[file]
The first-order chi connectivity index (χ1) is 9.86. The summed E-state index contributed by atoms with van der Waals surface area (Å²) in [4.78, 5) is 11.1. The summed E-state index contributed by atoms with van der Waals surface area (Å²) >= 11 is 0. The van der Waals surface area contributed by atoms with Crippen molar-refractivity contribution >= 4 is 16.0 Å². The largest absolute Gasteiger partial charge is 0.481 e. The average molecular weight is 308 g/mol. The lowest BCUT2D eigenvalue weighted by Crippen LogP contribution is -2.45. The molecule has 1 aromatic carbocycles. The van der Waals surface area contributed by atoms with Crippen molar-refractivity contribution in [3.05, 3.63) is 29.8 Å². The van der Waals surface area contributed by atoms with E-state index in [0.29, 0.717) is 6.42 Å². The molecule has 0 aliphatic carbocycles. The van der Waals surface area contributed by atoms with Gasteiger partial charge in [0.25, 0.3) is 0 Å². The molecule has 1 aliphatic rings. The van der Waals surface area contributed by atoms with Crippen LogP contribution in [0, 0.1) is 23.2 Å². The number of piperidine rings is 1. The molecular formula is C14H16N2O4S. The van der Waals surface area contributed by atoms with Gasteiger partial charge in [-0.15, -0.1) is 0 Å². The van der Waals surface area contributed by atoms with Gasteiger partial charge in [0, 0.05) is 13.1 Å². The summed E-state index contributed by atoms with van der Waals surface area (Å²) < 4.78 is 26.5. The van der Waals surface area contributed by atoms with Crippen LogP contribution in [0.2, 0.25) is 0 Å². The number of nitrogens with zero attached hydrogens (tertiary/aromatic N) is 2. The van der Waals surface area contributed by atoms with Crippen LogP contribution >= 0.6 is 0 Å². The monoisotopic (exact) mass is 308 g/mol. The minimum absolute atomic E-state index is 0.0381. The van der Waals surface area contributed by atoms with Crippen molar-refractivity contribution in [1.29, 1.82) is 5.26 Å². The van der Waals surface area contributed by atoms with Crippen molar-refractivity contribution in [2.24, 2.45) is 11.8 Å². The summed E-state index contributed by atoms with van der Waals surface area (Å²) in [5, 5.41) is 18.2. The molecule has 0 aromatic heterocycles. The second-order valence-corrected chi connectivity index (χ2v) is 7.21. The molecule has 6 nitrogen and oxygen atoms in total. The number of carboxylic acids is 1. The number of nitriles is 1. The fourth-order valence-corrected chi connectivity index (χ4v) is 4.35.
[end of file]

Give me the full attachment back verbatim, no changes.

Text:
The first-order chi connectivity index (χ1) is 9.86. The summed E-state index contributed by atoms with van der Waals surface area (Å²) in [4.78, 5) is 11.1. The summed E-state index contributed by atoms with van der Waals surface area (Å²) >= 11 is 0. The van der Waals surface area contributed by atoms with Crippen molar-refractivity contribution >= 4 is 16.0 Å². The largest absolute Gasteiger partial charge is 0.481 e. The average molecular weight is 308 g/mol. The lowest BCUT2D eigenvalue weighted by Crippen LogP contribution is -2.45. The molecule has 1 aromatic carbocycles. The van der Waals surface area contributed by atoms with Crippen molar-refractivity contribution in [3.05, 3.63) is 29.8 Å². The van der Waals surface area contributed by atoms with E-state index in [0.29, 0.717) is 6.42 Å². The molecule has 0 aliphatic carbocycles. The van der Waals surface area contributed by atoms with Gasteiger partial charge in [0.25, 0.3) is 0 Å². The molecule has 1 aliphatic rings. The van der Waals surface area contributed by atoms with Crippen LogP contribution in [0, 0.1) is 23.2 Å². The number of piperidine rings is 1. The molecular formula is C14H16N2O4S. The van der Waals surface area contributed by atoms with Gasteiger partial charge in [-0.15, -0.1) is 0 Å². The van der Waals surface area contributed by atoms with Gasteiger partial charge in [0, 0.05) is 13.1 Å². The summed E-state index contributed by atoms with van der Waals surface area (Å²) < 4.78 is 26.5. The van der Waals surface area contributed by atoms with Crippen LogP contribution in [0.2, 0.25) is 0 Å². The number of nitrogens with zero attached hydrogens (tertiary/aromatic N) is 2. The van der Waals surface area contributed by atoms with Crippen LogP contribution >= 0.6 is 0 Å². The monoisotopic (exact) mass is 308 g/mol. The minimum absolute atomic E-state index is 0.0381. The van der Waals surface area contributed by atoms with Crippen molar-refractivity contribution in [1.29, 1.82) is 5.26 Å². The van der Waals surface area contributed by atoms with Crippen molar-refractivity contribution in [2.24, 2.45) is 11.8 Å². The summed E-state index contributed by atoms with van der Waals surface area (Å²) in [5, 5.41) is 18.2. The molecule has 0 aromatic heterocycles. The second-order valence-corrected chi connectivity index (χ2v) is 7.21. The molecule has 6 nitrogen and oxygen atoms in total. The number of carboxylic acids is 1. The number of nitriles is 1. The fourth-order valence-corrected chi connectivity index (χ4v) is 4.35.